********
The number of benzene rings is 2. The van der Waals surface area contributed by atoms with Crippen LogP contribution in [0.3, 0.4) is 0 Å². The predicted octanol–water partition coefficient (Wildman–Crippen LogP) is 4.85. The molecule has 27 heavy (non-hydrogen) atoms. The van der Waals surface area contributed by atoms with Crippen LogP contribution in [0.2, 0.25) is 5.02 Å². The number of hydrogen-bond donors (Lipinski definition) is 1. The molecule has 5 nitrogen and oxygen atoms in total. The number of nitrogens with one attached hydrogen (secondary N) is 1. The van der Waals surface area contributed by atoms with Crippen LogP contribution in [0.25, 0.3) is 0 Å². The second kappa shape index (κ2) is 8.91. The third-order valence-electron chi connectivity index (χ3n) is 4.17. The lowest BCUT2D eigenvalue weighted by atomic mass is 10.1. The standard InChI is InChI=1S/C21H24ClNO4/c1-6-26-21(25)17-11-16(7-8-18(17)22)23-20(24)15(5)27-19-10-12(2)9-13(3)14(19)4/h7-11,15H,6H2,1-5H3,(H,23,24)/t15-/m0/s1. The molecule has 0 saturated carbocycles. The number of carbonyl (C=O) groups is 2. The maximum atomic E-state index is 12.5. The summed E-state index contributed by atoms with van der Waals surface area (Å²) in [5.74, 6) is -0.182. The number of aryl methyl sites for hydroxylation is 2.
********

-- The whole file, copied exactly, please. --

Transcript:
The number of benzene rings is 2. The van der Waals surface area contributed by atoms with Crippen LogP contribution in [0.3, 0.4) is 0 Å². The predicted octanol–water partition coefficient (Wildman–Crippen LogP) is 4.85. The molecule has 27 heavy (non-hydrogen) atoms. The van der Waals surface area contributed by atoms with Crippen LogP contribution in [0.2, 0.25) is 5.02 Å². The number of hydrogen-bond donors (Lipinski definition) is 1. The molecule has 5 nitrogen and oxygen atoms in total. The number of nitrogens with one attached hydrogen (secondary N) is 1. The van der Waals surface area contributed by atoms with Crippen LogP contribution in [0.25, 0.3) is 0 Å². The second kappa shape index (κ2) is 8.91. The third-order valence-electron chi connectivity index (χ3n) is 4.17. The lowest BCUT2D eigenvalue weighted by atomic mass is 10.1. The standard InChI is InChI=1S/C21H24ClNO4/c1-6-26-21(25)17-11-16(7-8-18(17)22)23-20(24)15(5)27-19-10-12(2)9-13(3)14(19)4/h7-11,15H,6H2,1-5H3,(H,23,24)/t15-/m0/s1. The molecule has 0 saturated carbocycles. The number of carbonyl (C=O) groups is 2. The maximum atomic E-state index is 12.5. The summed E-state index contributed by atoms with van der Waals surface area (Å²) in [5.74, 6) is -0.182. The number of aryl methyl sites for hydroxylation is 2.